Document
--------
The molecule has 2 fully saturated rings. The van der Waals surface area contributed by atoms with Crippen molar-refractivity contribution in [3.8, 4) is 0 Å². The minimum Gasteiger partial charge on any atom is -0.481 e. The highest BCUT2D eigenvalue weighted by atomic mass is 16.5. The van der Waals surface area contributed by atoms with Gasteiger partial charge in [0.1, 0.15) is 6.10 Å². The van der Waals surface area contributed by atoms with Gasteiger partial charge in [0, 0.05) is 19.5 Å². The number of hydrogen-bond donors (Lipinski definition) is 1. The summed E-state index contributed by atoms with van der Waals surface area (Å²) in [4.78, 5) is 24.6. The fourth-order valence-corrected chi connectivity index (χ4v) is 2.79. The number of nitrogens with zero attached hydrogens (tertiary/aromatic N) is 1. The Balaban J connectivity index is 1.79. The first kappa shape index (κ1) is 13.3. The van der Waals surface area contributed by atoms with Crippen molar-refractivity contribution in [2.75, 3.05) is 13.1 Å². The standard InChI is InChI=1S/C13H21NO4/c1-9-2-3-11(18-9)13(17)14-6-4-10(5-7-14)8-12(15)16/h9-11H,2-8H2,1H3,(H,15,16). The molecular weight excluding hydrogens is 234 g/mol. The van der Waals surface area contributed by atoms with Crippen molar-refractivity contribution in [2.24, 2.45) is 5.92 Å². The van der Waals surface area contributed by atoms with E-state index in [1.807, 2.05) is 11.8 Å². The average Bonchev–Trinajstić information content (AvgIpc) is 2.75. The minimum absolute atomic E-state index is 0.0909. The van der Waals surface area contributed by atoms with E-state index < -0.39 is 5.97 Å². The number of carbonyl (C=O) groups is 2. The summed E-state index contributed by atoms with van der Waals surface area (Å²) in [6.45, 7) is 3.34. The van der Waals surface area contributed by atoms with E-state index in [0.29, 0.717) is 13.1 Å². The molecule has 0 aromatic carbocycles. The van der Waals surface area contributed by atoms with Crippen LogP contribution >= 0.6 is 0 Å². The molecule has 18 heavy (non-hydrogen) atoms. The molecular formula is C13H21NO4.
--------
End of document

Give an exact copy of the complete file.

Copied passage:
The molecule has 2 fully saturated rings. The van der Waals surface area contributed by atoms with Crippen molar-refractivity contribution in [3.8, 4) is 0 Å². The minimum Gasteiger partial charge on any atom is -0.481 e. The highest BCUT2D eigenvalue weighted by atomic mass is 16.5. The van der Waals surface area contributed by atoms with Gasteiger partial charge in [0.1, 0.15) is 6.10 Å². The van der Waals surface area contributed by atoms with Gasteiger partial charge in [0, 0.05) is 19.5 Å². The number of hydrogen-bond donors (Lipinski definition) is 1. The summed E-state index contributed by atoms with van der Waals surface area (Å²) in [4.78, 5) is 24.6. The fourth-order valence-corrected chi connectivity index (χ4v) is 2.79. The number of nitrogens with zero attached hydrogens (tertiary/aromatic N) is 1. The Balaban J connectivity index is 1.79. The first kappa shape index (κ1) is 13.3. The van der Waals surface area contributed by atoms with Crippen molar-refractivity contribution in [2.75, 3.05) is 13.1 Å². The standard InChI is InChI=1S/C13H21NO4/c1-9-2-3-11(18-9)13(17)14-6-4-10(5-7-14)8-12(15)16/h9-11H,2-8H2,1H3,(H,15,16). The molecular weight excluding hydrogens is 234 g/mol. The van der Waals surface area contributed by atoms with Crippen molar-refractivity contribution in [2.24, 2.45) is 5.92 Å². The van der Waals surface area contributed by atoms with E-state index in [1.807, 2.05) is 11.8 Å². The average Bonchev–Trinajstić information content (AvgIpc) is 2.75. The minimum absolute atomic E-state index is 0.0909. The van der Waals surface area contributed by atoms with E-state index < -0.39 is 5.97 Å². The number of carbonyl (C=O) groups is 2. The summed E-state index contributed by atoms with van der Waals surface area (Å²) in [6.45, 7) is 3.34. The van der Waals surface area contributed by atoms with E-state index in [0.29, 0.717) is 13.1 Å². The molecule has 0 aromatic carbocycles. The van der Waals surface area contributed by atoms with Crippen LogP contribution >= 0.6 is 0 Å². The molecule has 18 heavy (non-hydrogen) atoms. The molecular formula is C13H21NO4.